HELLO, WORLD!!! I am happy to announce that this is my one thousandth post. I have shared quite a bit of my life with you over the last few years. The ups and the downs of having a mental health challenge.
When I started my blog I wasn’t expecting one hundred people to follow my blog much less having four hundred and forty six people to follow my blog. Having four hundred and forty six followers may not seem much compared to other people’s blogs but to me having as many followers as I do have I am happy to have them.
Seeing my blog grow into what it has, has it amazed me. It is given other people who have mental health challenges hope. Hope that was part of why I started this blog. I’m still not sure if my blog is reaching my other targeted audience who don’t have a mental health challenge because it is my hope that those without out and mental health challenge it will help lessen the stigma of those who do have a mental health challenge.
I may not view my blog as very successful but I must have some success if I have some pretty loyal readers and/or followers. So my blog must be a success to some degree.
I want to thank you for reading my blog. It is greatly appreciated on my from my end of things. I hope you can an will continue to read my blog. Peace Out, World!!!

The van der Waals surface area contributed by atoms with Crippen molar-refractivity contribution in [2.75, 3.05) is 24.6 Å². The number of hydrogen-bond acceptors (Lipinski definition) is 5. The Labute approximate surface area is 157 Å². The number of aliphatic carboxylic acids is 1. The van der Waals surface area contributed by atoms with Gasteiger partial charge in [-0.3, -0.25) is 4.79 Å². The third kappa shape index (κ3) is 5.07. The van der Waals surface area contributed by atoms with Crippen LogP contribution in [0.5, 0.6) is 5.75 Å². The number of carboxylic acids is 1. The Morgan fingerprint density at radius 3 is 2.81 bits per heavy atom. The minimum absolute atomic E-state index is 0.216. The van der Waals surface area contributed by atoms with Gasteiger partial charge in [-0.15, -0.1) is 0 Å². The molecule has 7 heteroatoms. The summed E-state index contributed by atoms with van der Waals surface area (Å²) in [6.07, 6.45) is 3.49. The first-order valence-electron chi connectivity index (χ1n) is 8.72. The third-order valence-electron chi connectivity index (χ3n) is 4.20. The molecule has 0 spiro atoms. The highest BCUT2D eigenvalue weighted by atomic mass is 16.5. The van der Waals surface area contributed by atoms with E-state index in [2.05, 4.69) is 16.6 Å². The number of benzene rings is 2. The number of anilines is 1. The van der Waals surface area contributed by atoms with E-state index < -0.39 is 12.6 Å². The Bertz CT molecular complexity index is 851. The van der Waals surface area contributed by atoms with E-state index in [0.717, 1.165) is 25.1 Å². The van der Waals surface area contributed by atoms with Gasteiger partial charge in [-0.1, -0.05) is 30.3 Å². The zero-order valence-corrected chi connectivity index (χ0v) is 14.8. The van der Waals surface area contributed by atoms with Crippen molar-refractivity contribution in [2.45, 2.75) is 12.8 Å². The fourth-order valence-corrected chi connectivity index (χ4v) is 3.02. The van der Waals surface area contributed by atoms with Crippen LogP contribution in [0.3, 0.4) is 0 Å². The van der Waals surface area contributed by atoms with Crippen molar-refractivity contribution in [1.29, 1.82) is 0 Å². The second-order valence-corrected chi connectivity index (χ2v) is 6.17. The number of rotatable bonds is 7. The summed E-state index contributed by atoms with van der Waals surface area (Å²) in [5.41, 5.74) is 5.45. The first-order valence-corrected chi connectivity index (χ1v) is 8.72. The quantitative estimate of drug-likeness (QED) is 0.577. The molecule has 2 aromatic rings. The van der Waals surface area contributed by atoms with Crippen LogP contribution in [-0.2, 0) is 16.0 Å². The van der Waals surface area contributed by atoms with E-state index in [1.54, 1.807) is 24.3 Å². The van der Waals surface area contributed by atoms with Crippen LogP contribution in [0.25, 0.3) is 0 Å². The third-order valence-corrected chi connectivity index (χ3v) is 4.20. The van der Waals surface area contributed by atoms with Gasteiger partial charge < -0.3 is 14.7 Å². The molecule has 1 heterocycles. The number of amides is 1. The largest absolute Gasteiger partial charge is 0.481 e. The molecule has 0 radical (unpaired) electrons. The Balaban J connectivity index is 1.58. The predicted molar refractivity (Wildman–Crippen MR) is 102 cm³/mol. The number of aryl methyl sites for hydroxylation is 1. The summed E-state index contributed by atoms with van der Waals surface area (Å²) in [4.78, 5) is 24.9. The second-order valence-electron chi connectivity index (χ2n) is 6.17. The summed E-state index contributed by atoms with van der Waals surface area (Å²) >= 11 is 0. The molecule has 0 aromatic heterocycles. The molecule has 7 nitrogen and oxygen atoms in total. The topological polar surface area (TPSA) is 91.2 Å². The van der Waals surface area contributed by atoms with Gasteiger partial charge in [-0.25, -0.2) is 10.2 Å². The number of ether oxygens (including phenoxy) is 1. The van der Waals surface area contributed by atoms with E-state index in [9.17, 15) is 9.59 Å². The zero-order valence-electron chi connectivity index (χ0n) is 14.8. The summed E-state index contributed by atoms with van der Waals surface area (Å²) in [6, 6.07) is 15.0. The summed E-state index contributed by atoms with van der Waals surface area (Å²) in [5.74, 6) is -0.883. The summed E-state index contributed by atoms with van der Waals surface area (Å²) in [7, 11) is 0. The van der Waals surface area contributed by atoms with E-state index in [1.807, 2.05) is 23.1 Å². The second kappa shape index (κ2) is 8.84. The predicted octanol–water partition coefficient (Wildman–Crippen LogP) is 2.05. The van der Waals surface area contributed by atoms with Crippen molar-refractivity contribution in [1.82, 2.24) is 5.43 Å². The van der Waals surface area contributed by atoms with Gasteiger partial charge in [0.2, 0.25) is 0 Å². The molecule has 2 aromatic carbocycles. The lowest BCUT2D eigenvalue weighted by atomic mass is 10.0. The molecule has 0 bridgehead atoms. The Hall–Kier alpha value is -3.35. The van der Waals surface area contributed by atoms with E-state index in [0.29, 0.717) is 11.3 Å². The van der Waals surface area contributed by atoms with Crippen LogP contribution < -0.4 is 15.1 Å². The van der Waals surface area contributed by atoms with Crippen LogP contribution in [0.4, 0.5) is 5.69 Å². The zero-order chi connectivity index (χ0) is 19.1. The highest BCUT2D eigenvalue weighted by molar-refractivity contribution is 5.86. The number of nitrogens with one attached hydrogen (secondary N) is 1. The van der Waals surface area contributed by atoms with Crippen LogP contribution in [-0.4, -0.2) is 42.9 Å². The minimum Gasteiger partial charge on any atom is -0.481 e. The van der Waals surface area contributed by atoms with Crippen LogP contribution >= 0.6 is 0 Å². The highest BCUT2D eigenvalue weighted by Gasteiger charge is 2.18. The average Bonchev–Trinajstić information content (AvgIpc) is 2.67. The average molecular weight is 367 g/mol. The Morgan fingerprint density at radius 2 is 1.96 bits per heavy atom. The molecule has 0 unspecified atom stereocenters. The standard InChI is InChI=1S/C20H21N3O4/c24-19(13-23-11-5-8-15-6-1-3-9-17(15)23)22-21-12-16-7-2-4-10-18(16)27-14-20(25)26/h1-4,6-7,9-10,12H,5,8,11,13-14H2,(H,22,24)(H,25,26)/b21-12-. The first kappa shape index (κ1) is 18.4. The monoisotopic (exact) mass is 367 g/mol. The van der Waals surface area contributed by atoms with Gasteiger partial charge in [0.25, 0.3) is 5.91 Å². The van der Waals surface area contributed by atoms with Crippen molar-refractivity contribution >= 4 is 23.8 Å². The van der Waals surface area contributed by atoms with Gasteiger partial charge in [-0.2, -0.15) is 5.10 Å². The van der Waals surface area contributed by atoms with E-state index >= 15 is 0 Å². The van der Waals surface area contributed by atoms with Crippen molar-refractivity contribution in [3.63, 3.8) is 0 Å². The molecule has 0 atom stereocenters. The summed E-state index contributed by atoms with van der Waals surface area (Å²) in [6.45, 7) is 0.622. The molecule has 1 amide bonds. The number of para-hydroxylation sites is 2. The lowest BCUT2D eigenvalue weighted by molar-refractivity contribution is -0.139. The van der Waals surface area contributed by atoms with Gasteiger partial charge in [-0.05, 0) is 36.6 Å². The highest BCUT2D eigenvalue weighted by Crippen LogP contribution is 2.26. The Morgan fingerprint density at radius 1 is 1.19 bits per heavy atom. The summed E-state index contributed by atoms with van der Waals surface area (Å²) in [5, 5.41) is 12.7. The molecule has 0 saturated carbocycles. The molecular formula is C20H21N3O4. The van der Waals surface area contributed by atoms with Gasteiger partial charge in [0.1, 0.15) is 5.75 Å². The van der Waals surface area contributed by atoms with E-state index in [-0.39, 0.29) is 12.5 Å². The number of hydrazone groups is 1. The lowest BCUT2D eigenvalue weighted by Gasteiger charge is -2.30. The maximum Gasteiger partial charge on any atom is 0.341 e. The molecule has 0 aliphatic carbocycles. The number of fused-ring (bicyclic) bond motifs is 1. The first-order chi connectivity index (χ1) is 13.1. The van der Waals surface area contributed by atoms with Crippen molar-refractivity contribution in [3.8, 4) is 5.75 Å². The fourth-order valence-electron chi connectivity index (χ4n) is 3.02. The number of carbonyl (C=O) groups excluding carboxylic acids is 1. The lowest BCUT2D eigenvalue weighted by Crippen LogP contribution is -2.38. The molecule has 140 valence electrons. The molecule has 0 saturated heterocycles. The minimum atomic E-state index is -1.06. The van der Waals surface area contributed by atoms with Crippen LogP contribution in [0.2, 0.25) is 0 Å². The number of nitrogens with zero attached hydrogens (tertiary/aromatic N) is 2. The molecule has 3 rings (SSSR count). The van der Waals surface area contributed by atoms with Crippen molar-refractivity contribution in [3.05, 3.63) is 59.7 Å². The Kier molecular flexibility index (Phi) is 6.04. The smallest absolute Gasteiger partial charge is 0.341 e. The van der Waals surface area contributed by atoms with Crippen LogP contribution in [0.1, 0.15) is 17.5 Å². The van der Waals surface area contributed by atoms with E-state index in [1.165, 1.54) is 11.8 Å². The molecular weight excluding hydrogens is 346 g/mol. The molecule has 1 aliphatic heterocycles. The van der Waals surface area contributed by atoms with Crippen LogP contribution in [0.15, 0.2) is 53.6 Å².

Good Morning, World!!! Over all it has been a good morning. As good as this morning has been I am angry. This anger has lead me to write this post. I am fucking going to get real here.
I don’t fucking understand why that only time America discusses mental health and suicide is when a mass shooting happens or when a celebrity dies by suicide? Why in the fucking hell does the media wait to something tragic happens. The month of May is mental health awareness month and not one news station in my area discussed mental health unless there was a school shooting involved.
We as not just a country but the world need to discuss more about mental health and suicide. We need to lessen the stigma that goes with it yet nothing is being done. I share bits and pieces of me here on my blog. I have emailed my politicians and local news stations yet nobody appears to give a rats ass till something tragic happens.
So, here I am sitting at my laptop attempting to lessen the stigma of getting help with a mental health challenge and/or suicidal thoughts or actions. I want people around the world that you are not alone in this battle. It is not an easy feat to battle depression or anxiety or any other mental health condition or suicidal thoughts however if you seek out help from people it can and will get better. I’m not going to lie and say its always going to be peachy keen when you get help and get better but you will have the skills to help you when things to get bad again.
The National Suicide Hotline number here in America is 1-800-273-8255. I don’t know Suicide hotline number for other countries or I would be giving those out as well. Please if you are struggling with your mental health and/or suicide please reach out to someone.